Straddle vs Strangle – Option Trading Strategy

Cole Turner

Straddles and strangles are option strategies that allow an investor to profit from significant price moves either upward or downward in the underlying stock.

These strategies combine call and put options to create positions where an investor can profit from price swings in the underlying stock, even when the investor does not know which way the price will swing. This article will explain the similarities and differences of these two strategies and show how an investor can profit from each.

In the straddle strategy, an investor holds a position in a call and put option with the same strike prices and expiration dates for the same underlying stock. In the strangle strategy, an investor holds a call and put option with the same expiration dates but different strike prices for the same underlying stock.

In a straddle position, an investor holds a call and put option that is “at-the-money.” In a strangle position, an investor holds a call and put option that is “out-of-the-money.” Because of this, getting into a strangle position is generally cheaper than getting into a straddle position.

Let’s look at an example of each strategy to gain a better understanding of how these strategies work.

Straddle Example

Assume the stock for PayPal Holdings (NYSE: PYPL) is trading at $80. An investor executes a straddle strategy by buying a call option and a put option for PYPL. Both options have a strike price of $80 and expire in a month. Assume the cost of each option was $3 per share. Therefore, the potential maximum loss and the net debit entering the trade is $6 per share.

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If PYPL is trading at $90 at expiration, then the call option could be exercised and the put option would expire worthless. By exercising the call option, the investor can buy shares of PYPL at the strike price of $80, then immediately sell the shares at the market price of $90. From this, the investor will earn a profit of $10 per share. However, after accounting for the premiums that the investor paid, the total profit becomes $4 per share.

If PYPL is trading at $70 at expiration, then the put option could be exercised and the call option would expire worthless. By exercising the put option, the investor can buy shares of PYPL at the market price of $70, then sell the shares at the strike price of $80. From this, the investor will earn a profit of $10 per share. Again, after accounting for the premiums that the investor paid, the total profit becomes $4 per share.

If PYPL is trading at $80 at expiration, then the call option and put option would both expire worthless. The investor will suffer a maximum loss of $6 per share, which comes from the two premiums that were paid for the options.

Strangle Example

Assume the stock for Nike (NYSE: NIK) is trading at $75. An investor executes a strangle strategy by buying a call option and a put option for NIK. Both options expire in a month. The call option has a strike price of $80. The put option has a strike price of $70.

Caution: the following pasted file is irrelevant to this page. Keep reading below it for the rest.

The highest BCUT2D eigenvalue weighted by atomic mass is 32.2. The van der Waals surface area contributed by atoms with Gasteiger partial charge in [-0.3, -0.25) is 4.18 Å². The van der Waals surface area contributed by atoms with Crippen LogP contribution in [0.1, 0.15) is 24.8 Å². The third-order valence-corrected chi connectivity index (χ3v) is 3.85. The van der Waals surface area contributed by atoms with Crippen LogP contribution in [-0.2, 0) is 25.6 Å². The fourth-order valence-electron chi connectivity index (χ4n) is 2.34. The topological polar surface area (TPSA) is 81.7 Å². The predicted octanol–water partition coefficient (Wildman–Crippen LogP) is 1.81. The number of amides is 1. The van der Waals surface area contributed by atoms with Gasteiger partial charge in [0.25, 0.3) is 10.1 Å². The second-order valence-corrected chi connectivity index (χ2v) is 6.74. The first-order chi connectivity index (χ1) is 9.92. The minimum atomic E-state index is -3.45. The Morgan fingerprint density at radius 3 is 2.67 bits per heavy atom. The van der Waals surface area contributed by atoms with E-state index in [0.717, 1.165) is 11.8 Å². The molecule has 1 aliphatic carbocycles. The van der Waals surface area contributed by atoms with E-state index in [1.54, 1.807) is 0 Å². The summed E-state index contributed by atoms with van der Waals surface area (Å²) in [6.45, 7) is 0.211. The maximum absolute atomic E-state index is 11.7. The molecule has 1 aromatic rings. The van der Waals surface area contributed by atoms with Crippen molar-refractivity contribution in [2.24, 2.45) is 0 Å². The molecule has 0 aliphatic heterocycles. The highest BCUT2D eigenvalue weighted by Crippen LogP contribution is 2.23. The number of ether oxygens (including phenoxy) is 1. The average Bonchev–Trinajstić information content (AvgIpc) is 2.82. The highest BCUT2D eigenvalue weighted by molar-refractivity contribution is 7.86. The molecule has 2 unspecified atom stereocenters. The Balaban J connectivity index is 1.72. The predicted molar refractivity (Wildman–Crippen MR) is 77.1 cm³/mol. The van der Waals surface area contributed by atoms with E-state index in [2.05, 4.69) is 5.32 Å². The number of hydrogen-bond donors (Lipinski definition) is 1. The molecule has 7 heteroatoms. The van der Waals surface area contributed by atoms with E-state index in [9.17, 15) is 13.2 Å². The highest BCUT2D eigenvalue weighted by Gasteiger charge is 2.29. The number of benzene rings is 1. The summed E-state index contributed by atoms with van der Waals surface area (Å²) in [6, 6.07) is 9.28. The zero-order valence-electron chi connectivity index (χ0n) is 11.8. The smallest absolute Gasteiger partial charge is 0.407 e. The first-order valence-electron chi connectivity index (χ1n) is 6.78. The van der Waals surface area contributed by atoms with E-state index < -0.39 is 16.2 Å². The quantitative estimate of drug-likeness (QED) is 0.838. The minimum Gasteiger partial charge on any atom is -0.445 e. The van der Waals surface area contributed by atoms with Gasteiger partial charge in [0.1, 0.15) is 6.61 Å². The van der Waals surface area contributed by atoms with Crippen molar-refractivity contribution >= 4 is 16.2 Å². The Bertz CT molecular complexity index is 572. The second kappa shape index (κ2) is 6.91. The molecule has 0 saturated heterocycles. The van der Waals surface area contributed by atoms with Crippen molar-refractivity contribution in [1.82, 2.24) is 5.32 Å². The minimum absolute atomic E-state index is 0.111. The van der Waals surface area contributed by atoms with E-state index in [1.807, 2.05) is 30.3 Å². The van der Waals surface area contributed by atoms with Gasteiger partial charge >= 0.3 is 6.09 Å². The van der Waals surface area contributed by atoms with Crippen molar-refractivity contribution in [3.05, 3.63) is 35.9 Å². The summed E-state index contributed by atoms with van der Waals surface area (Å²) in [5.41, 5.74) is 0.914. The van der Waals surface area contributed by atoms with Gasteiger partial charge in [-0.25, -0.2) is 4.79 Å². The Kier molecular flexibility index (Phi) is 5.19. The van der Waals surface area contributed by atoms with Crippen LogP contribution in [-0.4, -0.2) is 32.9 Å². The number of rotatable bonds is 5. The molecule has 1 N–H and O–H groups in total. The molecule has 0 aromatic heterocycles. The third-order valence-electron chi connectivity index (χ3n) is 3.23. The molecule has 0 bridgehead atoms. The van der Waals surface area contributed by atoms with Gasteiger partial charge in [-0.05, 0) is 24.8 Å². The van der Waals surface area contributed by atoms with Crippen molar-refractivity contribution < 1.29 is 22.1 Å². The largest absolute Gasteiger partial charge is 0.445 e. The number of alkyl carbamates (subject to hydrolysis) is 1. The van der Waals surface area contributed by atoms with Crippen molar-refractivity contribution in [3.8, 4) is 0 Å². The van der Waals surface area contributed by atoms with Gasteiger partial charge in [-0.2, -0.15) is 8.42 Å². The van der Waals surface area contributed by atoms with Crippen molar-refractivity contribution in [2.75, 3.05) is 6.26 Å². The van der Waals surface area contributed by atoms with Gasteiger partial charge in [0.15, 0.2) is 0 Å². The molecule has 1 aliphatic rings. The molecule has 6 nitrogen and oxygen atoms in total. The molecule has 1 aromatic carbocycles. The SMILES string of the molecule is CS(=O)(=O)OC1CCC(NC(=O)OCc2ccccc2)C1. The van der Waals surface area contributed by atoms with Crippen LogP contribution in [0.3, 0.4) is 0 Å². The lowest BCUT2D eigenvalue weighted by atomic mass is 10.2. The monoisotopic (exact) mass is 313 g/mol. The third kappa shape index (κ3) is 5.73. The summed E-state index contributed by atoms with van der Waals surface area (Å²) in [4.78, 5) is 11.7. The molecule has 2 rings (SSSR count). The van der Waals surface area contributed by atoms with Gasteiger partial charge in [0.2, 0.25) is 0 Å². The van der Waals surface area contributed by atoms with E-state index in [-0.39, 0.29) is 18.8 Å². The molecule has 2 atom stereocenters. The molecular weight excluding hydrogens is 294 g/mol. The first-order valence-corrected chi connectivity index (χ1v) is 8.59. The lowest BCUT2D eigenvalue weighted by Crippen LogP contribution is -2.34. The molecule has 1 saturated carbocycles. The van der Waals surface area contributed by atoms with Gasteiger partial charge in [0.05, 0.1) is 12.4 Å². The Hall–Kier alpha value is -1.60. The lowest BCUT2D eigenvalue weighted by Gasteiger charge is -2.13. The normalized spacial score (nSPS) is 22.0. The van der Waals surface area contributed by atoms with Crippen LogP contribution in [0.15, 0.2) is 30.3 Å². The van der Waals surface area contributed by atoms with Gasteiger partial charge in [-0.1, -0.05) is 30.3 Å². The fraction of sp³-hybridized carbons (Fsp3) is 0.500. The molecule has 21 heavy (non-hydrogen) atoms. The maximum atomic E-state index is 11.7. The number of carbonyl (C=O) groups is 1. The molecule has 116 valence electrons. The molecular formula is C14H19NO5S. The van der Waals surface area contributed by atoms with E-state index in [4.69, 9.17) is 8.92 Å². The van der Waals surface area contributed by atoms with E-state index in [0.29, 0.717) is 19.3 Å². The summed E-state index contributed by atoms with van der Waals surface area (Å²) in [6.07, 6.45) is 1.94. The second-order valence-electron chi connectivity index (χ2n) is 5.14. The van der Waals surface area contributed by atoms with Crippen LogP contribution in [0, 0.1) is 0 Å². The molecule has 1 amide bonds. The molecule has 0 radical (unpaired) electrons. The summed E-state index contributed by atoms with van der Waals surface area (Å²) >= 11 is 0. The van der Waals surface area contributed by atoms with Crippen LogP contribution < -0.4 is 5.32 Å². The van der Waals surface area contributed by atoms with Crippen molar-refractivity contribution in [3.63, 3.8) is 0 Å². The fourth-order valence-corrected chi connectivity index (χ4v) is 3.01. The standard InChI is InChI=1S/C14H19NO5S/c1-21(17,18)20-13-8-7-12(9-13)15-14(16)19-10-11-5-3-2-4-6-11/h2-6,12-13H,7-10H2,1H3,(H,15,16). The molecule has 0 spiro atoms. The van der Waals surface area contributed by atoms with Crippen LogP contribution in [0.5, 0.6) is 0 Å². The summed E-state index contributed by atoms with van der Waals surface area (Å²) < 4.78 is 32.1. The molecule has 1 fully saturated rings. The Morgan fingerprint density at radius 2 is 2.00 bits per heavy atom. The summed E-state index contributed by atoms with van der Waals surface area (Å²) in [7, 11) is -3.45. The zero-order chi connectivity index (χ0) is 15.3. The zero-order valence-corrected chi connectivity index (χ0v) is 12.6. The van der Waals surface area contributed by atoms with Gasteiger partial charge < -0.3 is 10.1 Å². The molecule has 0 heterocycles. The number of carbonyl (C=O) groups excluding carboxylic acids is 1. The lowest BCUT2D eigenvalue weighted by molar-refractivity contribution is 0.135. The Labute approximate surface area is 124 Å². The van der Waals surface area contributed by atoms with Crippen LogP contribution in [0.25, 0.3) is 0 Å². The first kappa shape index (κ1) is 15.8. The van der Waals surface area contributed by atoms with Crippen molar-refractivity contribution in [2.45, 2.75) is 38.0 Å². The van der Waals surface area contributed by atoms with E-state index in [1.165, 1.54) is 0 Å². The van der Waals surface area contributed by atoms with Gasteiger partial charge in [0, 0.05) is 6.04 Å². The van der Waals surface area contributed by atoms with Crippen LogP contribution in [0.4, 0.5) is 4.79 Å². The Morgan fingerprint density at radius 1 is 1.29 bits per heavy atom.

Assume the cost of each option was $1 per share. Therefore, the potential maximum loss and the net debit entering the trade is $2 per share.

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If NIK is trading at $80 at expiration, then the call option could be exercised and the put option would expire worthless. By exercising the call option, the investor can buy shares of NIK at the strike price of $75, then immediately sell the shares at the market price of $80. From this, the investor will earn a profit of $5 per share. After accounting for the premiums that the investor paid, the total profit becomes $3 per share.

If NIK is trading at $70 at expiration, then the put option could be exercised and the call option would expire worthless. By exercising the put option, the investor can buy shares of NIK at the market price of $70, then sell the shares at the strike price of $75. From this, the investor will earn a profit of $5 per share. After accounting for the premiums that the investor paid, the total profit becomes $3 per share.

If NIK is trading anywhere between $70-$80 at expiration, then the call option and put option would both expire worthless. The investor will suffer a maximum loss of $2 per share that comes from the two premiums paid for the options.

Closing

After looking at these two examples, investors should understand how the straddle and strangle option strategies work. These strategies are effective tools that can be used when an investor wants to profit from a volatile stock.

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A straddle is an options strategy where an investor simultaneously buys a call and put with the same strike price and expiration date for the same underlying stock. A straddle is an effective strategy to use when an investor expects an underlying security to have significant volatility in the nea

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